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Pascrell Legislation to Improve Police Trauma Training Advanced by Judiciary Committee

During National Police Week, TBI and PTSD Law Enforcement Training Act heads to full House

Congressman Bill Pascrell, Jr. (D-NJ-09) today celebrated the House Judiciary Committee’s approval of his TBI and PTSD Law Enforcement Training Act (H.R. 2992) during National Police Week. First proclaimed by President John F. Kennedy in 1962, National Police Week has grown to a series of events that attracts thousands of law enforcement officers to our Nation's Capital each year to honor those that have paid the ultimate sacrifice.

“It is essential that we better prepare our first responders to identify symptoms of TBI and PTSD so they can properly assist individuals who are suffering from them,” said Rep. Pascrell, who leads both the Congressional Brain Injury Task Force and the Congressional Law Enforcement Caucus. “My bill will help our first responders as well as those dealing with the every-day symptoms of TBI, PTSD, and other trauma-related ailments. I’m grateful that Chairman Nadler and our colleagues on the Judiciary Committee acted swiftly to advance my bipartisan legislation to the full House and I look forward to working towards its final passage in the near future.”

Rep. Pascrell introduced the TBI and PTSD Law Enforcement Training Act last year with Reps. John Rutherford (R-FL-04), Don Bacon (R-NE-02), and Val Demings (D-FL-10). The legislation would provide better training to law enforcement for interactions with individuals suffering from traumatic brain injury (TBI) or post-traumatic stress disorder (PTSD).

According to the Centers for Disease Control and Prevention (CDC), between 3.2 million and 5.3 million people live with a TBI-related disability in the United States. About 8 percent of Americans will experience PTSD at some point in their lives and about 8 million adults have PTSD during the course of a given year.

Despite the prevalence of TBI and PTSD, the majority of people cannot recognize and identify the symptoms. As a result, many law enforcement and first responders struggle with interacting with individuals suffering from these conditions. Many of the symptoms of TBI and PTSD, such as confusion, inability to follow directions, and impaired thinking or memory, can be misinterpreted or mistaken for intoxication. Additionally, other symptoms like agitation or irritability can raise safety issues for the individual with law enforcement and first responders.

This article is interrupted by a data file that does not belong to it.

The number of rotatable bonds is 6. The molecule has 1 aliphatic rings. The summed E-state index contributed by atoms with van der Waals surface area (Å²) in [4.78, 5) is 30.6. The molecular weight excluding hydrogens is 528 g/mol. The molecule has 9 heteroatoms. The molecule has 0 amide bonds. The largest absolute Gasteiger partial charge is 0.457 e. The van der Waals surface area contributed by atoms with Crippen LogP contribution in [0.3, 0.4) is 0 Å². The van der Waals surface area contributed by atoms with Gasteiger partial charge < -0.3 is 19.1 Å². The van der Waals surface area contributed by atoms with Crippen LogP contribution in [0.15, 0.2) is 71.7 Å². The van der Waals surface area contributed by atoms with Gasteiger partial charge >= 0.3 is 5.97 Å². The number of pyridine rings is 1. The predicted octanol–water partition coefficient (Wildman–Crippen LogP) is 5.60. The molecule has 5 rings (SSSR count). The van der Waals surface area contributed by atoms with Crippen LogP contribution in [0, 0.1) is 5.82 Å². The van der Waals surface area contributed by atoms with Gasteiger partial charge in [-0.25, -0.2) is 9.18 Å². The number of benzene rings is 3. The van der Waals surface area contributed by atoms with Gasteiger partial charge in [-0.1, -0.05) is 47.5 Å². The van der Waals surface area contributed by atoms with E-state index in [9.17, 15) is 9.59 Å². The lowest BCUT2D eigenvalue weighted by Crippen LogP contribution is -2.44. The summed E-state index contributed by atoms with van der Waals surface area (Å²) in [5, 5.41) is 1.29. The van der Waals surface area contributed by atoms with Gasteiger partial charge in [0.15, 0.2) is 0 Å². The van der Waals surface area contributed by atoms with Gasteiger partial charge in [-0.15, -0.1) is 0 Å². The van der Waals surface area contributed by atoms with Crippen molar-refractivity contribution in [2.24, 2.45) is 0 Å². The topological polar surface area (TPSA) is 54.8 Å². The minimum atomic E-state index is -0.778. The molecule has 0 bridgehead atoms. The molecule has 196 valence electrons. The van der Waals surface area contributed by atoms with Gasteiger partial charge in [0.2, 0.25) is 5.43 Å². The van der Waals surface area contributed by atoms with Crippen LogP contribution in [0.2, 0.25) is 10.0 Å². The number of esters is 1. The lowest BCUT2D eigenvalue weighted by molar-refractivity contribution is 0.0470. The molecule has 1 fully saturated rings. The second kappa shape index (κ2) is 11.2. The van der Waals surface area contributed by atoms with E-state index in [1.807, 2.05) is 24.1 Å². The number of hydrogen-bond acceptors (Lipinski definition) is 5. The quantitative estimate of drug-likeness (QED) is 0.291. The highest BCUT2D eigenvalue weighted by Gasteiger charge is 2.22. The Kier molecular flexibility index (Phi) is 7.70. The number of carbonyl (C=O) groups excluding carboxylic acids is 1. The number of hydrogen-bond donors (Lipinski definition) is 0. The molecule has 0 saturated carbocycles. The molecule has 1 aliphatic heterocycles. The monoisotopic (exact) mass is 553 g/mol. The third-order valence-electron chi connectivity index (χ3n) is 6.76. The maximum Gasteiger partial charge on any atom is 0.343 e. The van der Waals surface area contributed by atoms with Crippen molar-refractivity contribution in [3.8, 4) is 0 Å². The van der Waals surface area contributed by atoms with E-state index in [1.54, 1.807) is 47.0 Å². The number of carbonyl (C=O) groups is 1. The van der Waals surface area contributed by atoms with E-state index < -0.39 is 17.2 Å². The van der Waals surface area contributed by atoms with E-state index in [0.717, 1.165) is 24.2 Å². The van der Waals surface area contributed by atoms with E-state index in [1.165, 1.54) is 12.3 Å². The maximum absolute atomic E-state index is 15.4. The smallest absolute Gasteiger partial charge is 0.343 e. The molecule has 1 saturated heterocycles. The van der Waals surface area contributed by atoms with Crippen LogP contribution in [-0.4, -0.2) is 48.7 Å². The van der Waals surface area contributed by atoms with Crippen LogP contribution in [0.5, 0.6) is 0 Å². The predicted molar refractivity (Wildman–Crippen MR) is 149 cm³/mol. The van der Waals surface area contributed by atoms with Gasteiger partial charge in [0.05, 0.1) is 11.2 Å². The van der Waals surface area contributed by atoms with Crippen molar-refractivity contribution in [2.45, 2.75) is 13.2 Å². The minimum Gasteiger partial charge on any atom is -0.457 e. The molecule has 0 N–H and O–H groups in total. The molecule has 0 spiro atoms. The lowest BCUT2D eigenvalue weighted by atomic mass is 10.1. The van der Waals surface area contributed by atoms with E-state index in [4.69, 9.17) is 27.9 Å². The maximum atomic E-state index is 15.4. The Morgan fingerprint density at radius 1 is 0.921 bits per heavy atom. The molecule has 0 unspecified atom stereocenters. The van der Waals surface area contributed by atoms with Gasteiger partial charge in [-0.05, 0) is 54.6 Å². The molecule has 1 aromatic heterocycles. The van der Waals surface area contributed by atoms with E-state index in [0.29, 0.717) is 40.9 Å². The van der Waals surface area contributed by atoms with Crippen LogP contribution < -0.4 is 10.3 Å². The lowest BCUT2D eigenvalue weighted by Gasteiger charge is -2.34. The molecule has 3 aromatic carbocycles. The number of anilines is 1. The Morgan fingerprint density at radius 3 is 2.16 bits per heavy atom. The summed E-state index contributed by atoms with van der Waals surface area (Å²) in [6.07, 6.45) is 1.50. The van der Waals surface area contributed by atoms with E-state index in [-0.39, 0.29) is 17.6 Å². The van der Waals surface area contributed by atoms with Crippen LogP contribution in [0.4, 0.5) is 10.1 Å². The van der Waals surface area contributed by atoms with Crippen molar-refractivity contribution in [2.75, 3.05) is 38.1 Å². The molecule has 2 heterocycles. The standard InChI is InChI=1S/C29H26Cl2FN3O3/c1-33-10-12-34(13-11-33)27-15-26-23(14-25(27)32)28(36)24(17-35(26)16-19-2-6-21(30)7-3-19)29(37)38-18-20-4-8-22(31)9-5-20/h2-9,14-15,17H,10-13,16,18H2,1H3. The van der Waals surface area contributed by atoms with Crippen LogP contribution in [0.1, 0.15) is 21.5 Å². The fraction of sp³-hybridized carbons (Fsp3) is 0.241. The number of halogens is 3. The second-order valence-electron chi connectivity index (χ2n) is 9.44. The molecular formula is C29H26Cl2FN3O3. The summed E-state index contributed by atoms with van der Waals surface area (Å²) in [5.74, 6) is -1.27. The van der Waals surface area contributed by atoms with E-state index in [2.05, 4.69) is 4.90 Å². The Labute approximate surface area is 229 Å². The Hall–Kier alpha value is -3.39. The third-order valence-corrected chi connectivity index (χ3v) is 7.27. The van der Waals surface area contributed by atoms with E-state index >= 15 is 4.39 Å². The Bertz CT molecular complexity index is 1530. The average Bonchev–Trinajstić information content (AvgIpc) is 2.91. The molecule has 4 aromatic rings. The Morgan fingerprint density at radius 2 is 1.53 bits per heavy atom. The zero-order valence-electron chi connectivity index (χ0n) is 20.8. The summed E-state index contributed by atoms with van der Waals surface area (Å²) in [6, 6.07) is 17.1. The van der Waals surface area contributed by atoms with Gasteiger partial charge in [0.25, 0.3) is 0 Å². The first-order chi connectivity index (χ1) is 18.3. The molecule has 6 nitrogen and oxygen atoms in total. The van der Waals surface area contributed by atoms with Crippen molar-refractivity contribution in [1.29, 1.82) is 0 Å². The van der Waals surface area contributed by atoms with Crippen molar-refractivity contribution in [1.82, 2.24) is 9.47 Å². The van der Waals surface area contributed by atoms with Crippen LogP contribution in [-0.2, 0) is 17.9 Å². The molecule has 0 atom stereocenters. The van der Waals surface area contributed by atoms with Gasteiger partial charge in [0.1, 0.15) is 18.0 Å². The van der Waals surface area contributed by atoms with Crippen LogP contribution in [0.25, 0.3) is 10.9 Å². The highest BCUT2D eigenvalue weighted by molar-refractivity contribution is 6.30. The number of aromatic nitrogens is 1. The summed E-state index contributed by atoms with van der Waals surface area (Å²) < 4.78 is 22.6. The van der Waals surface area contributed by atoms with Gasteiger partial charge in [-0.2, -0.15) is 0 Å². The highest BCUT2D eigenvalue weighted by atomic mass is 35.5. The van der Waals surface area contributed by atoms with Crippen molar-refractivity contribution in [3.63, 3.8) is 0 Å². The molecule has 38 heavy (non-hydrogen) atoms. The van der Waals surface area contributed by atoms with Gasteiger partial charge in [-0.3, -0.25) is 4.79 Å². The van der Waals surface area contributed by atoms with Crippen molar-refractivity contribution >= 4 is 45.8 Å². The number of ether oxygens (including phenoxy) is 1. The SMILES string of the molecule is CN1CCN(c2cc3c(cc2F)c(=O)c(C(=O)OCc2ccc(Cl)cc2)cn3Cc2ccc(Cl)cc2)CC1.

Developing and implementing training programs that provide information on recognizing the signs and symptoms of TBI and PTSD can help improve emergency response, public and first responder safety, and interactions between first responders and individuals with these conditions. Further, by better understanding the prevalence of TBI and PTSD among our nations' law enforcement officers and first responders, we can take an essential step in promoting officer health and wellness. 

The TBI and PTSD Law Enforcement Training Act is supported by the Fraternal Order of Police (FOP); Federal Law Enforcement Officers Association (FLEOA); Major Cities Chiefs Association (MCCA); Major County Sheriffs of America (MCSA); National Association of Police Organizations (NAPO); National Narcotics Officers’ Associations’ Coalition (NNOAC); National Sheriffs Association (NSA); Sergeants Benevolent Association NYPD (SBA); National District Attorneys Association (NDAA); National Association of State Head Injury Administrators (NASHIA); Brain Injury Association of America (BIAA); and the National Alliance on Mental Illness (NAMI).

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